2 Apr 2014

Avocado industry aims to grow

2:22 pm on 2 April 2014

Avocado growers are set to benefit from a new partnership between their governing body and the Ministry for Primary Industries.

The five-year "Go Global" programme is aimed at tripling productivity to 12 tonnes per hectare and quadrupling returns to $280 million a year by 2023.

The major obstacle to those aims are the fruit's inherent nature of low and irregular bearing.

The chief executive officer of the Avocado Industry Council, Jen Scoular, says one year there is a good crop and the following year, not so good.

She also says environmental factors specific to New Zealand, such as frost, do not help, and best practice is not evident at all orchards.

"We've actually got growers who are already consistently producing high yields and what we've never done is to say 'What are they doing, that everyone else isn't?'"

Ms Scoular says it's that type of expertise that will be shared through Go Global, which in her view will transform the sector, making it better-performing, capable of opening up new markets and boosting profitability.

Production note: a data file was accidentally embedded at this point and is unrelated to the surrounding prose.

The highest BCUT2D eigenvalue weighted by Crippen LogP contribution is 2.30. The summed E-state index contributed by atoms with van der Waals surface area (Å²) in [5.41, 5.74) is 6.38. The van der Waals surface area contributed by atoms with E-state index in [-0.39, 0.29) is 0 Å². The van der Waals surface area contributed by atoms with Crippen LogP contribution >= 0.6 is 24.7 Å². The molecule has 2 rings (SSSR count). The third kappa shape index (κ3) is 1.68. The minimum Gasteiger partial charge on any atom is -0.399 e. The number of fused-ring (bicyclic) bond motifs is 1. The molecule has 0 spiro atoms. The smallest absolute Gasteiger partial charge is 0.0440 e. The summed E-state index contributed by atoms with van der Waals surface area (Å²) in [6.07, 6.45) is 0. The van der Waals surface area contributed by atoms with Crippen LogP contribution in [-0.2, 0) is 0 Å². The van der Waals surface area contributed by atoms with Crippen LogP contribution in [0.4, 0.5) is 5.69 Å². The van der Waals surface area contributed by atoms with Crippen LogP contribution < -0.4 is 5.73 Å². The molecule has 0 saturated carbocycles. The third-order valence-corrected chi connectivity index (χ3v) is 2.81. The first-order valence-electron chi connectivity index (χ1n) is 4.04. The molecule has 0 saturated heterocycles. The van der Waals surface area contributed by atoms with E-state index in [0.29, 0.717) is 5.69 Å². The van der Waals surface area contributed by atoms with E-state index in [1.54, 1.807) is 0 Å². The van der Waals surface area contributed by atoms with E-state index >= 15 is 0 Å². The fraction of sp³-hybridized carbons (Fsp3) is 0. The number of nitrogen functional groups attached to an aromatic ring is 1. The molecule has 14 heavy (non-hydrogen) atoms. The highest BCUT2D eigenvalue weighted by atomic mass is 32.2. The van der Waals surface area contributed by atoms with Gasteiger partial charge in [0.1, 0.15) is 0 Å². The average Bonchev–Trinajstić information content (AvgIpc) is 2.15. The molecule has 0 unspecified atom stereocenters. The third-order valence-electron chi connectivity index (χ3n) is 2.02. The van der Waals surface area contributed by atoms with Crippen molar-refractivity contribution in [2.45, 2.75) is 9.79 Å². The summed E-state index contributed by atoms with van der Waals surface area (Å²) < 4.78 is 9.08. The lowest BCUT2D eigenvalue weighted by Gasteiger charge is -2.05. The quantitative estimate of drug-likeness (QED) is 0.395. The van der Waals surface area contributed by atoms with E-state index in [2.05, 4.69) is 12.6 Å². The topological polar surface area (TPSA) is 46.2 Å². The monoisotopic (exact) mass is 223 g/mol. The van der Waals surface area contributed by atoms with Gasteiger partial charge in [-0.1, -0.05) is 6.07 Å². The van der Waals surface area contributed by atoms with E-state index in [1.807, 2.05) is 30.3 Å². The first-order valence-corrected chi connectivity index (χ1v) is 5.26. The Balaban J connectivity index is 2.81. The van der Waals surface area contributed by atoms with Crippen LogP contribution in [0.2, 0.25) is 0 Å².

Asian markets targetted

She says New Zealand aims to become the avocado supplier to the just-developing Asian markets.

"Japan probably, possibly, has the highest consumption in Asia," Ms Scoular says. "I think the consumption in Japan is one avocado per person per year.

"But when we look at the demand and the global trends in Asia for food that is healthy, they are very interested in the health attributes of avocados."

Ms Scoular says Asian peoples are also very interested in the potential of avocado hair and skin beauty products.

She says the sector will also borrow the so-called "New Zealand category story" the Government has developed for other produce.... "The perfect growing conditions, the long sunshine, the safety of our industry systems: we'll wrap that round the avocado in terms of developing some collateral about avocados from New Zealand for our exporters to utilise in the market."

She says the industry will also focus on improving the domestic market.